Bringing Attention to Climate Change, Extreme Poverty, and Global Health Issues; with Devin Thorpe
Devin’s organization, Your Mark on the World Center, covers the world’s biggest issues through insightful articles, interviews, books, videos, and more. His biggest areas of focus are climate change, poverty, and global health issues.
Although these issues are enormous, Devin’s optimism shines through. Read the interview below for his view on where the world is headed and how we can help.
Tell me more about your organization and the work that you do.
Your Mark on the World Center is a new media journalism business. We publish a YouTube show. I write for Forbes as a contributor. I do a podcast, basically just the simulcast of the YouTube show. I travel around, and I speak.
The interesting thing about it is — we are winding it up after eight years, and I’m working on a completely new business. I’m hoping that it’s going to be like Your Mark on the World Center 2.0, but way, way better.
What’s going to be the focus of the new business?
I can’t say yet, but we’re going to be focusing on the same kinds of issues, but the rest is still, let’s just say, stealth mode, shall we?
Can you go into a little bit more about the types of issues that you cover currently?
I like to focus on three areas, although I look at this largely through the lens of social entrepreneurship and impact investing. I also have a real passion for and believe wholeheartedly in the work of nonprofits and philanthropy. I know there are some in the social enterprise space, the impact investing space, that see those as fundamentally flawed. I view those as fundamentally, profoundly good and an inherently required part of the success of solving the world’s big problems. But it is those world’s big problems that I focus on. When I talk about the world’s big problems, I’m talking about climate change, extreme poverty and global health issues.
How did you get started in doing this?
I wrote a book called Your Mark on the World while I was living in China, teaching at South China University of Technology. In the process of promoting that book, I was invited to start contributing to Forbes, and those together have shaped my career. I’ve written a number of books and thousands of articles and built up an audience of millions of people.
Was your background teaching originally, or were you doing something before that?
I was most recently before that, the chief financial officer of a global food and beverage business. Before that, I ran a little investment banking firm. I’m a finance guy. I’ve always been passionate about writing, but I’ve discovered the thing that I enjoy most is doing what you’re doing now, and that is to talk to interesting people. I’m not sure how interesting I am, but I like to talk to interesting people, and that has brought me the most joy over the last eight years. I have had the opportunity to interview 1200 amazing people for my show.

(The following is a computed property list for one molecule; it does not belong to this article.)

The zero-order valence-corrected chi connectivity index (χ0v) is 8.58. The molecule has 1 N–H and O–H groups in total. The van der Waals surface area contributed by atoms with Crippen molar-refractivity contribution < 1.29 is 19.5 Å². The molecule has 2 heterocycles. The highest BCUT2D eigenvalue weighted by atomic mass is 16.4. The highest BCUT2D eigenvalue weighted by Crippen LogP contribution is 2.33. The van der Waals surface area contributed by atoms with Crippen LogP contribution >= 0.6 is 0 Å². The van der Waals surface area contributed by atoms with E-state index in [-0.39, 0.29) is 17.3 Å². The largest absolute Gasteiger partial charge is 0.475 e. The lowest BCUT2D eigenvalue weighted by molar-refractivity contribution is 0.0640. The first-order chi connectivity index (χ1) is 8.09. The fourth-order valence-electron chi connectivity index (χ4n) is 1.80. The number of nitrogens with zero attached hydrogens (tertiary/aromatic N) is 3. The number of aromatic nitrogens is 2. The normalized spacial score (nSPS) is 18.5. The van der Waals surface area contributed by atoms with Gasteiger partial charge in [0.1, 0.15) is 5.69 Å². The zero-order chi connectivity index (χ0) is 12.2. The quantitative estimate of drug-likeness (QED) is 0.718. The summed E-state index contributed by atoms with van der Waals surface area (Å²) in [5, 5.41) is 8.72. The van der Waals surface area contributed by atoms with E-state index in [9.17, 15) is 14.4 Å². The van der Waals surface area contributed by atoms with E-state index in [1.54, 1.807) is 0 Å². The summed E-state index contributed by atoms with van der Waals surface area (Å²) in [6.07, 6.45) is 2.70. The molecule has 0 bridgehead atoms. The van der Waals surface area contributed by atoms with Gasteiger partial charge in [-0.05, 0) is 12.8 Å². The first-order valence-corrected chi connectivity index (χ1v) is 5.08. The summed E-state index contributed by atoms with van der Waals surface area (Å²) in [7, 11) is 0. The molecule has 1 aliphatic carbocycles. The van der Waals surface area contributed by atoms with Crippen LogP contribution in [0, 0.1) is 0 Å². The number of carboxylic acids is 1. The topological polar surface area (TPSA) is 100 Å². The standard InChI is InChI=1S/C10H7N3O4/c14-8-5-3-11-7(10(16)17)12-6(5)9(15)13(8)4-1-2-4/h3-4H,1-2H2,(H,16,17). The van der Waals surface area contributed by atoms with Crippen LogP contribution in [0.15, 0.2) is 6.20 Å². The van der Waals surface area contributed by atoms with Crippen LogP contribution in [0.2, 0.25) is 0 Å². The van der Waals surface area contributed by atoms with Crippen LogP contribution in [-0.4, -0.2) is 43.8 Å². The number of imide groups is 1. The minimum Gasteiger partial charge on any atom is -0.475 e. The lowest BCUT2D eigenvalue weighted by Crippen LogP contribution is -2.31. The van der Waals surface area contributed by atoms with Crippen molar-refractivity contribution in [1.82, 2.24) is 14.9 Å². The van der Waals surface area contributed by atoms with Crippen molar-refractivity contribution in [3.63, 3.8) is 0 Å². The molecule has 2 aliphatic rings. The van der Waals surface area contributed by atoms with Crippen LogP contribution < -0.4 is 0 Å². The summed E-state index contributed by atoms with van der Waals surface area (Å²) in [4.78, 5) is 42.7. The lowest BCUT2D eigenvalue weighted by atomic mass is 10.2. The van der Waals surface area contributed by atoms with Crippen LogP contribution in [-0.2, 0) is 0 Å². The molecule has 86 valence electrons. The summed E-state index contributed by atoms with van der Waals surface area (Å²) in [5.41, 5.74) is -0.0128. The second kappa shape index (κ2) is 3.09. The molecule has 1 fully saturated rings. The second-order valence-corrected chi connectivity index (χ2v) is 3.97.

What’s the biggest lesson you’ve learned so far throughout your career?
I’m still trying to figure that out. I ask that question to people all the time, and they always give me a much better answer than that. But it also convinces me that I’m still learning, and maybe that’s the lesson, that there is so much more to learn than we know, at least that I know. I feel absolutely like there’s so much more to learn than I know, that I’m afraid to draw too many conclusions.
What advice would you give to social entrepreneurs?
I think the real power for success may lie in finding the intersection of three things, things you love to do and are good at, problems you’re really passionate about solving, and thirdly, something the world will pay you for. If you can find the intersection of those things, I think you can actually have a tremendous impact on the world and never work a day in your life.
What is your vision for the future, either for your organization or the world or both?
I am really optimistic about where we’re headed in the world. The trendlines on poverty and global health are especially good, notwithstanding some problems here in the United States. The global trend is really positive on both of those fronts.
On the climate change front, things of course right now are horrible, and much of the dialogue suggests things will just get horribler. And that’s right. The reason that people say they’re going to get horribler is that they will. There is no way for us to remove carbon from the atmosphere quickly enough for us to avoid continuing to see increasing effects of climate change.
That said, I am really convinced that we will in fact not only reduce our emissions, but bring the world into a falling carbon concentration in the atmosphere quickly enough that we will avoid exceeding the two degree cap on climate change that the climate change scientists talk about. I think we will collectively, globally get our hands around that.
What action do you want readers to take?
We’ve got to get serious about climate change right now. I don’t care what you do with my content. What I want you to do is eat less meat, buy an electric car, put solar panels on your house. All of those things will save you money in the short to medium term and will have a huge impact on the climate as well.
Find Devin Online:
Your Mark on the World: https://yourmarkontheworld.com
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